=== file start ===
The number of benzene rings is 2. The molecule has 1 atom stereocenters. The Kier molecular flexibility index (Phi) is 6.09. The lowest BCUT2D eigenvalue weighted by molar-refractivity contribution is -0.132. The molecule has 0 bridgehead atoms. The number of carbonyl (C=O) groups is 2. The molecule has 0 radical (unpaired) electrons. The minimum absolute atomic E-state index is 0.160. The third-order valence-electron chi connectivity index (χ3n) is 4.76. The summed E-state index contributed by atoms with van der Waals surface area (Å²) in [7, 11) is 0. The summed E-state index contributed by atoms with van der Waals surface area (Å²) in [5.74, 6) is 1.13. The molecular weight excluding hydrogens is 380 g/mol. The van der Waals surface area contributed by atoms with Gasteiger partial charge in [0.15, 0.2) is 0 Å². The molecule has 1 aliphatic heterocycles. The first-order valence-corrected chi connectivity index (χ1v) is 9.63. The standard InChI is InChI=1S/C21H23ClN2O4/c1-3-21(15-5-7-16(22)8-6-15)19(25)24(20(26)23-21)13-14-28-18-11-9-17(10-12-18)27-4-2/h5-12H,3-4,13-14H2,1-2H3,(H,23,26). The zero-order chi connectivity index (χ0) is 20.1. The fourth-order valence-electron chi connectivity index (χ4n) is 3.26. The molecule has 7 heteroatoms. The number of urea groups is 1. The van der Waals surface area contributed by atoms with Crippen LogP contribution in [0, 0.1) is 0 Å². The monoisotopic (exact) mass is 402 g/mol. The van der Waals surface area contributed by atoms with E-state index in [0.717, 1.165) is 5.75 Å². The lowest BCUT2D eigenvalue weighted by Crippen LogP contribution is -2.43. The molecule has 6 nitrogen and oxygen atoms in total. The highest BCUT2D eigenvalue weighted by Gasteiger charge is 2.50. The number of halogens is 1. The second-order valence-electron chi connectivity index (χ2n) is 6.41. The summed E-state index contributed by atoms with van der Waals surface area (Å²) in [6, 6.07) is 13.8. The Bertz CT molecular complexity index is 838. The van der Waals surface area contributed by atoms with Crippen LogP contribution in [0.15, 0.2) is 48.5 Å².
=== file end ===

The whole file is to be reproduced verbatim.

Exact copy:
The number of benzene rings is 2. The molecule has 1 atom stereocenters. The Kier molecular flexibility index (Phi) is 6.09. The lowest BCUT2D eigenvalue weighted by molar-refractivity contribution is -0.132. The molecule has 0 bridgehead atoms. The number of carbonyl (C=O) groups is 2. The molecule has 0 radical (unpaired) electrons. The minimum absolute atomic E-state index is 0.160. The third-order valence-electron chi connectivity index (χ3n) is 4.76. The summed E-state index contributed by atoms with van der Waals surface area (Å²) in [7, 11) is 0. The summed E-state index contributed by atoms with van der Waals surface area (Å²) in [5.74, 6) is 1.13. The molecular weight excluding hydrogens is 380 g/mol. The van der Waals surface area contributed by atoms with Gasteiger partial charge in [0.15, 0.2) is 0 Å². The molecule has 1 aliphatic heterocycles. The first-order valence-corrected chi connectivity index (χ1v) is 9.63. The standard InChI is InChI=1S/C21H23ClN2O4/c1-3-21(15-5-7-16(22)8-6-15)19(25)24(20(26)23-21)13-14-28-18-11-9-17(10-12-18)27-4-2/h5-12H,3-4,13-14H2,1-2H3,(H,23,26). The zero-order chi connectivity index (χ0) is 20.1. The fourth-order valence-electron chi connectivity index (χ4n) is 3.26. The molecule has 7 heteroatoms. The number of urea groups is 1. The van der Waals surface area contributed by atoms with Crippen LogP contribution in [0, 0.1) is 0 Å². The monoisotopic (exact) mass is 402 g/mol. The van der Waals surface area contributed by atoms with E-state index in [0.717, 1.165) is 5.75 Å². The lowest BCUT2D eigenvalue weighted by Crippen LogP contribution is -2.43. The molecule has 6 nitrogen and oxygen atoms in total. The highest BCUT2D eigenvalue weighted by Gasteiger charge is 2.50. The number of halogens is 1. The second-order valence-electron chi connectivity index (χ2n) is 6.41. The summed E-state index contributed by atoms with van der Waals surface area (Å²) in [6, 6.07) is 13.8. The Bertz CT molecular complexity index is 838. The van der Waals surface area contributed by atoms with Crippen LogP contribution in [0.15, 0.2) is 48.5 Å².